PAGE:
Performance, programming and user interfaces: The Fifth eDance Intensive

11 08 2008

Last week, I attended the fifth eDance intensive in Bedford.  Upon arriving, we discovered that we were to put on a public performance on Friday (unfortunatly after I had to leave).  This increased the pressure somewhat, although our confidence in the recording software had recently improved after it had been successfully used to record the Research Methods Festival “What Is” sessions in Oxford over 4 days without incident.  To add further to this task, we were also to set up two separate spaces for this performance, with three cameras in each and audio conferencing between the spaces, and we hadn’t brought any echo-cancelling microphones and only powerful laptop!  We immediatly got on with the task of setting up the two spaces. 

One of the aspects of eDance that is different from Access Grid is the requirement of high-quality video at high frame-rates.  Access Grid has historically used H.261 video, which is transmitted at a resolution of 352 x 288, and tends to reach about 20 frames per second.  For eDance (and the related CREW project), we decided to use miniDV camcorders for the cameras using the firewire interface.  This allows 25 fps video at 720 x 576, 4 times the quality of regular Access Grid video.  Thankfully, AG is easily extensible, which allow us to make this change without much effort.  The main issue is however with the laptop processing load.  We initially thought that our tool was not very good in terms of CPU loading, and assumed that this was because we are using Java.  However, we tried to use Vic, the video tool that AG uses, and found that with the same resolution and frame-rate, this also tends to result in high CPU usage.  The main advantage that vic has over our tool is that it allows you to control the bandwidth and frame-rate of the transmitted video.  Fortunatly, the piece that Helen was composing did not require us to use all of our video streams simultanously, so we managed to get away without too much overloading (although the fans on the laptops were running full steam ahead)!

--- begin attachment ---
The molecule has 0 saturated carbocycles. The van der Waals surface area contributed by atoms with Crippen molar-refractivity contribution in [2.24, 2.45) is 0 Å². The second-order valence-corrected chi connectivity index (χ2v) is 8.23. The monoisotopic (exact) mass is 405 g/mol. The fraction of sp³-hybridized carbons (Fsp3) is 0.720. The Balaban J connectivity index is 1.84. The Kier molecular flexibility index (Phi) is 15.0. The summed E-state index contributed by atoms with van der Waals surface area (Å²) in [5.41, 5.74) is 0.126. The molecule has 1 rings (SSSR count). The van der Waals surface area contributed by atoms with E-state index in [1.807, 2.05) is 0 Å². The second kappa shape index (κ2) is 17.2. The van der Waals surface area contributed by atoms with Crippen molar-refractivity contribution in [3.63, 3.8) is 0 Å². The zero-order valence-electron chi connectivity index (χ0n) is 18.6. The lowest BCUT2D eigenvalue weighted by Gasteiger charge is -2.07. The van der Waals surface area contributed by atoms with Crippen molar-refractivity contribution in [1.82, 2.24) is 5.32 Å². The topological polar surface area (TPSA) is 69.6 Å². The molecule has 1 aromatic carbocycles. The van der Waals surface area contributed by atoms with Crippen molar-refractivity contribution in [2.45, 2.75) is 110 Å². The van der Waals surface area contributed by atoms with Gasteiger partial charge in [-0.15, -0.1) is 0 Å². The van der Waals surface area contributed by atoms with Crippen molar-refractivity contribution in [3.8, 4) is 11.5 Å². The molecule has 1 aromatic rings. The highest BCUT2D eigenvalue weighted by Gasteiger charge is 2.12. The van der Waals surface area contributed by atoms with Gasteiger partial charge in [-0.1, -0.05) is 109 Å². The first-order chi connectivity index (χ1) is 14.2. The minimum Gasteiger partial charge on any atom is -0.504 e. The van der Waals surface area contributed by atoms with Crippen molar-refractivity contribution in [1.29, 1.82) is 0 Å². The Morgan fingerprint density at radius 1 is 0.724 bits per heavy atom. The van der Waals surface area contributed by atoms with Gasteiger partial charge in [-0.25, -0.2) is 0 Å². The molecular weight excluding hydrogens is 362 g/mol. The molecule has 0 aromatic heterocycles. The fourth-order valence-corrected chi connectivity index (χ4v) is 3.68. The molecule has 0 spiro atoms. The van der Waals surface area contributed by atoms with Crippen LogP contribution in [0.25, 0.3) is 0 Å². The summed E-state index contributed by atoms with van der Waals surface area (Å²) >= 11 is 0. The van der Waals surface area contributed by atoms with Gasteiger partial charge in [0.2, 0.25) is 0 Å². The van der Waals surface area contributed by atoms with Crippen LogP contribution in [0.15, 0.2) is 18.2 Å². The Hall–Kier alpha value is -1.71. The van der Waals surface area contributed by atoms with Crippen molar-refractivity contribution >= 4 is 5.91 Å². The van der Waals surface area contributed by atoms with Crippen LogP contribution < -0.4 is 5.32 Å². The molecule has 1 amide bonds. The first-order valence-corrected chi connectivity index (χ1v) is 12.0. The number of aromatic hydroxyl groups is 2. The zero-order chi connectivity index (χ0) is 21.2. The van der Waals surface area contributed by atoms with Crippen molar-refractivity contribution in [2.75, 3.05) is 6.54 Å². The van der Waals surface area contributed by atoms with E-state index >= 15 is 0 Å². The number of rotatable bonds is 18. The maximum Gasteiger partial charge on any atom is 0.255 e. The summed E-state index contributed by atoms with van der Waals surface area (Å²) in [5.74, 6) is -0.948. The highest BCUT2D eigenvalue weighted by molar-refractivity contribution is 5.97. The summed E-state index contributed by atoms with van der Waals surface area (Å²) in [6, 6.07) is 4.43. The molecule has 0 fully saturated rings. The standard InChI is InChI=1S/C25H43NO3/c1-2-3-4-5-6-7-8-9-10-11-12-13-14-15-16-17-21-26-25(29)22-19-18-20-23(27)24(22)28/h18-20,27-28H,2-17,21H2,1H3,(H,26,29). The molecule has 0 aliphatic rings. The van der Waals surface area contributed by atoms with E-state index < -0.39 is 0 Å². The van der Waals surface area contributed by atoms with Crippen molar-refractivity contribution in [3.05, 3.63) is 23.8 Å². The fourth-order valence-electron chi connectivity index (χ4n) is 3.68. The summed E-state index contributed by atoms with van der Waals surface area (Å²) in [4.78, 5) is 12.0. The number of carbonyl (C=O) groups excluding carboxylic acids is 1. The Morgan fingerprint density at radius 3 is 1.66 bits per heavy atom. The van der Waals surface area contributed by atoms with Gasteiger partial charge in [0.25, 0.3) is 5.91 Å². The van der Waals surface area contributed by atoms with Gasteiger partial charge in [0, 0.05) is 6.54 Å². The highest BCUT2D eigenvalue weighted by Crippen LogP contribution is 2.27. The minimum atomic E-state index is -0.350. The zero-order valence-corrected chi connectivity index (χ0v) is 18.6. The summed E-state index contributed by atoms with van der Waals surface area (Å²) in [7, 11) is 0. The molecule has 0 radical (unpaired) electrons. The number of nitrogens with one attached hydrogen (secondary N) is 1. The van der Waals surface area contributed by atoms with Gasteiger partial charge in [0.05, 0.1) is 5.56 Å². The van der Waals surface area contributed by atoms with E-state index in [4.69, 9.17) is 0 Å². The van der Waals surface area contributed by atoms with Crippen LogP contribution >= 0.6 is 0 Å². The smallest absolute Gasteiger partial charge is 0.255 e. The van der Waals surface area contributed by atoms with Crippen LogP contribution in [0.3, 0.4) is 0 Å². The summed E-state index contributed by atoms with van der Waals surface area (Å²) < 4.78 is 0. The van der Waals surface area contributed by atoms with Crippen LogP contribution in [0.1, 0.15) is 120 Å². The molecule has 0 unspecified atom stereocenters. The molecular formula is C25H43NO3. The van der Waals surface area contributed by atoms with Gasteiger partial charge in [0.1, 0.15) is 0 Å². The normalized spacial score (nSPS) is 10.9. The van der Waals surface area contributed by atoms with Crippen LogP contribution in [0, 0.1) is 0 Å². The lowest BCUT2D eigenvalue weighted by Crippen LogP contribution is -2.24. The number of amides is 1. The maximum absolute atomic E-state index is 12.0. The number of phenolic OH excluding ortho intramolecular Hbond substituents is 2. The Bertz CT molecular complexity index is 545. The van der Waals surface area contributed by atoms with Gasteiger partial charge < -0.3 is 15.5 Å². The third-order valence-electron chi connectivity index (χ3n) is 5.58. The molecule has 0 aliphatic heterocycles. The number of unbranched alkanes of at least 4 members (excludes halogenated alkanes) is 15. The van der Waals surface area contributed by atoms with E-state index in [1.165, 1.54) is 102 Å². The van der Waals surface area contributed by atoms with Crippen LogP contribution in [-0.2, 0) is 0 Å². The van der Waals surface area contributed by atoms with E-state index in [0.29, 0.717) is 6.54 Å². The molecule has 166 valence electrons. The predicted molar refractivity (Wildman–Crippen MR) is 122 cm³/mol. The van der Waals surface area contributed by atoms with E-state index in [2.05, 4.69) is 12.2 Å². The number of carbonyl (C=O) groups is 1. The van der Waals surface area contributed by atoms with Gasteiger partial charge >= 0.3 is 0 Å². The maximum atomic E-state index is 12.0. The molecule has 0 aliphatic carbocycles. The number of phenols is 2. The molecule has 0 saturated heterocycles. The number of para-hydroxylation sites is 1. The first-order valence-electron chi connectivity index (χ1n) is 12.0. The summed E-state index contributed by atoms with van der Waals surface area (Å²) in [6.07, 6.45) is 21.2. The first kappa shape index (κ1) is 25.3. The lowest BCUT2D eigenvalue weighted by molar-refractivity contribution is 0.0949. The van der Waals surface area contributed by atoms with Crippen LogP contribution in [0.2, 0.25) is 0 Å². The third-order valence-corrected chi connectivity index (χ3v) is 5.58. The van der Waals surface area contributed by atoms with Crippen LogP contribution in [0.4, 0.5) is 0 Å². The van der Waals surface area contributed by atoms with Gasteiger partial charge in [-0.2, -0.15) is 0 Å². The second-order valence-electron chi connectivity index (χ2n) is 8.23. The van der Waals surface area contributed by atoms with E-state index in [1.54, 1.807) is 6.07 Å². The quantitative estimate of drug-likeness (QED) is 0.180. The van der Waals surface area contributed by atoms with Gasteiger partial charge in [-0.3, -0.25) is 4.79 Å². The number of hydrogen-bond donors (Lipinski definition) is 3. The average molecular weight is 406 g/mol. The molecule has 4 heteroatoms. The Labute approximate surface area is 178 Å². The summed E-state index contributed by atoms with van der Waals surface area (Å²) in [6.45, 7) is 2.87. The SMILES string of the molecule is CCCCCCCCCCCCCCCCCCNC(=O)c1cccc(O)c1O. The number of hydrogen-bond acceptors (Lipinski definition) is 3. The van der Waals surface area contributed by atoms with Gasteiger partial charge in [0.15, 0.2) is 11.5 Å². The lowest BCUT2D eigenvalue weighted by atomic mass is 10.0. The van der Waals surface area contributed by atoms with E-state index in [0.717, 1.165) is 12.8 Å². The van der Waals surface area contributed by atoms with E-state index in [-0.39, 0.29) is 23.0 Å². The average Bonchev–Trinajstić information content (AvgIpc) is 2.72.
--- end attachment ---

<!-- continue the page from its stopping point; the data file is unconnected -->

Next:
The first of the successful uses of the videos between the two spaces was a piece where the video from the top half of one person was displayed over the video of the bottom half of another.  The two dancers then had to coordinate their movements so that they appeared to be one person.  This produced some wonderful images, as well as some good comedy moments!

Our next issue came with a misunderstanding about what our software could do.  We had bragged about how we could now have transparent windows.  We also tested to see if the video underneath would also show through the one on top (rather than drawing a pink area as had happened before).  This lead Helen to start planning a piece that could use this functionality (it looked like it could be really cool – overlaying people onto a model of a village)!  Unfortunalty, the way the technology was working was to capture the scene behind the transparent video, and then statically mix this in.  This meant that the image behind the transparent window could not move.  I set to fixing this problem straight away (I had already thought about how this might work previously), but by the time I had made it work, Helen had moved away to something else.